Github helped popularize git and its concepts to many. Nevertheless, it involves making public all the codes you want to host, unless you buy a fairly expensive subscription, and for a limited number of projects. Moreover, Github is not open, and it is therefore necessary to give it some trust to store its projects.
Several solutions exist to host a git server on his personal server. For example, Gitlab aims to become equal to Github, with a graphical interface and many tools; thereby, it is very large and relatively heavy for a small server.
Here we will see how to install Gitolite, which provides a very light and functional git server, in order to synchronizing repositories between different working stations.
Creating git user on the server
First, we will create on the server a
git user, which will be needed:
sudo adduser git
Once connected to
git on the server, we create a
bin directory that will contain binaries, that we then add to the
cd ~ mkdir bin PATH=$PATH:~/bin PATH=~/bin:$PATH
Creating an authentication key
In order to connect to Gitolite, we will used SSH key-based authentication, both simpler and more secure than HTTP. If you do not already have a key, it is necessary to create one. For this, we will used
cd ~/.ssh ssh-keygen -t ed25519
When the path is requested, enter your username
<user>. The password is optional: if you choose one, it will be asked each time a git command is requesting the server.
We then send the public key on the server:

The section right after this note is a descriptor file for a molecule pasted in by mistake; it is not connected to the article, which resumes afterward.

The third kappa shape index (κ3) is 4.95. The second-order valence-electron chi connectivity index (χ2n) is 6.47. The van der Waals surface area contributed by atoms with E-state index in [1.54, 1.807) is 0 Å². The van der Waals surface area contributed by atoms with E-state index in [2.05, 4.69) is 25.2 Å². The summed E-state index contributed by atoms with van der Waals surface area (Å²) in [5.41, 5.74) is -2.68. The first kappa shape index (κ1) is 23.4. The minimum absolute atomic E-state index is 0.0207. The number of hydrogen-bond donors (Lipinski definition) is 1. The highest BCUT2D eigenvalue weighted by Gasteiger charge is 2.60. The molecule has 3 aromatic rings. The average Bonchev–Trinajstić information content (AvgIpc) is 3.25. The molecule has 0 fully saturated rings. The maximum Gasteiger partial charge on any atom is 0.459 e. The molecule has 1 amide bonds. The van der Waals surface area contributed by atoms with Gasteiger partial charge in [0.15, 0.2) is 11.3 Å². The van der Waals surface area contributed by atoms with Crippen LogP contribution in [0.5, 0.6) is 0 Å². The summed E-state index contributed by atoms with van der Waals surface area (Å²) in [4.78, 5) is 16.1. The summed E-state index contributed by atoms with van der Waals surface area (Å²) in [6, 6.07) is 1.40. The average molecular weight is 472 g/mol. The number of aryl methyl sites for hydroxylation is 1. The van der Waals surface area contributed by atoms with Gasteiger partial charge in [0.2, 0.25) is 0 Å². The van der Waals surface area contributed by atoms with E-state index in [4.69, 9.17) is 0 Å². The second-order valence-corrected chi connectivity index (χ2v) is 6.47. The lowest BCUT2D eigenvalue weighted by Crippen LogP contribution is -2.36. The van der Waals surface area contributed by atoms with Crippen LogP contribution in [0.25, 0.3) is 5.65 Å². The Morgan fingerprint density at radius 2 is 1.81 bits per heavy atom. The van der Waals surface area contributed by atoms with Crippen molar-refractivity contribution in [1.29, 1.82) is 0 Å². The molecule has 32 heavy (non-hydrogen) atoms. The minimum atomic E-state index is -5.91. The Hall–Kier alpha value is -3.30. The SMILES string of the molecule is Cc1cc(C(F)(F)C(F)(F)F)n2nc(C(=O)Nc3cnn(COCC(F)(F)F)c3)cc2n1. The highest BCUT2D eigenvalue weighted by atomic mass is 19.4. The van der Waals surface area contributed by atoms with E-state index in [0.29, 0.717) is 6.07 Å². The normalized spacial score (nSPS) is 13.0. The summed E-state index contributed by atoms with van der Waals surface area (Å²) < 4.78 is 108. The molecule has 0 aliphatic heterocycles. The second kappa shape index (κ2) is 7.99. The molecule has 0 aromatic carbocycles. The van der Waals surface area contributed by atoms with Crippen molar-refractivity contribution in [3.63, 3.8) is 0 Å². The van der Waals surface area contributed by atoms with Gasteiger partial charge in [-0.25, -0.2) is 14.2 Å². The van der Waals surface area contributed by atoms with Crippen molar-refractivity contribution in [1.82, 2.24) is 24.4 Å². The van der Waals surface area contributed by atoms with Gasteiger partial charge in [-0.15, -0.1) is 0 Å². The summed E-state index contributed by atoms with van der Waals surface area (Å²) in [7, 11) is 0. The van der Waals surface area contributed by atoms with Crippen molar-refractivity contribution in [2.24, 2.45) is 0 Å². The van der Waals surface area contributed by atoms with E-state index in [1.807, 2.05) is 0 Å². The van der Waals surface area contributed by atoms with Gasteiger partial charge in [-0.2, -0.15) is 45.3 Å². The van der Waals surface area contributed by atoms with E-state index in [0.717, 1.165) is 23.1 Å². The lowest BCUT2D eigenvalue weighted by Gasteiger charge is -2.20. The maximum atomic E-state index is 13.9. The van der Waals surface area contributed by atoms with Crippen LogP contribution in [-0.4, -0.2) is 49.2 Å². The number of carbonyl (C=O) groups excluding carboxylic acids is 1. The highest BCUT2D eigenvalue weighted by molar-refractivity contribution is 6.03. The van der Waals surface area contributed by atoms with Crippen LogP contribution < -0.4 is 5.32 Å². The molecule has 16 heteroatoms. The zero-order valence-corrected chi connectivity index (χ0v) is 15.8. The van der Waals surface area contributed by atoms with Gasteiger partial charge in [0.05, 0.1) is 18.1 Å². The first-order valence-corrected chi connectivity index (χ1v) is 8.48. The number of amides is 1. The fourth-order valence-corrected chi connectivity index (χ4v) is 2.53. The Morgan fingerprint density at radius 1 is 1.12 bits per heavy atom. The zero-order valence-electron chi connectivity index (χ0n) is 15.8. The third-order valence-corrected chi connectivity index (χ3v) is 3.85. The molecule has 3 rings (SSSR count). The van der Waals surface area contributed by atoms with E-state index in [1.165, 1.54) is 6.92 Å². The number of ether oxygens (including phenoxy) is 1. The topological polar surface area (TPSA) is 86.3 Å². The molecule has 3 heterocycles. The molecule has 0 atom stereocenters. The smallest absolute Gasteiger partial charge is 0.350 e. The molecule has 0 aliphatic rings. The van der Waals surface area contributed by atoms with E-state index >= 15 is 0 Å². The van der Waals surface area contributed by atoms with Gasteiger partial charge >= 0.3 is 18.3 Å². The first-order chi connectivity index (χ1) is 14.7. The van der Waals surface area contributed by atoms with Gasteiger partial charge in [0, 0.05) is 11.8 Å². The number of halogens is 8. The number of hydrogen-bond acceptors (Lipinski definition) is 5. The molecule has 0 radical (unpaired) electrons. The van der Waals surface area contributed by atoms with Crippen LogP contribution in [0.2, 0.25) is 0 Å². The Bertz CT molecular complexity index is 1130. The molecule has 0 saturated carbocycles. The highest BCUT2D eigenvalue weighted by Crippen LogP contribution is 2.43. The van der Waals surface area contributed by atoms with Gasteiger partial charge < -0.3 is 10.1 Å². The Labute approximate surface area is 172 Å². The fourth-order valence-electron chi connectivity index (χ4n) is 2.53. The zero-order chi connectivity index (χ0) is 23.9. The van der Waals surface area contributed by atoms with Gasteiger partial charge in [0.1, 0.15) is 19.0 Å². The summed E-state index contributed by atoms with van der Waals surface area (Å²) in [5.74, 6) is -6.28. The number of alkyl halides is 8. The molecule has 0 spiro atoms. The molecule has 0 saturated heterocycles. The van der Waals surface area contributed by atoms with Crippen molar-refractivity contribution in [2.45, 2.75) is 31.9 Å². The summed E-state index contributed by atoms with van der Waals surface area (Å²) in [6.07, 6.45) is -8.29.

cat ~/.ssh/<user>.pub | ssh git@<hostname> -p <port> 'umask 0077; mkdir -p .ssh; cat >> <user>.pub'
Finally, we create a
/.ssh/config file that contains the following information:
Host git HostName <hostname> Port <port> User git IdentityFile ~/.ssh/<user>
Back to the user
git on the server, we can now install Gitolite:
cd ~ git clone git://github.com/sitaramc/gitolite gitolite/install -ln gitolite setup -pk ~/<user>.pub
Locally, you can now check that everything works well with
ssh git. This should return something like:
PTY allocation request failed on channel 0 hello <user>, this is git@<hostname> running gitolite3 v3.6.5-9-g490b540 on git 2.1.4 R W gitolite-admin R W testing
That’s all ! Now, if you want to clone a
repo directory, simply run the command
git clone git:repo. The
fetch … will operate without password.
The main originality of Gitolite is that its configuration system uses a specific git repository. To configure Gitolite, simply clone the
git clone git:gitolite-admin
This repository contains a
conf/gitolite.conf file that lists the directories and permissions, and a
keydir folder containing the users public keys (your
<user>.pub key, provided during the installation, is already there).
For example, to add a
project repository, just edit
conf/gitolite.conf to add:
repo project RW+ = <user>
To apply all changes,
push those files on the server. Don’t hesitage to check the very complete Gitolite documentation.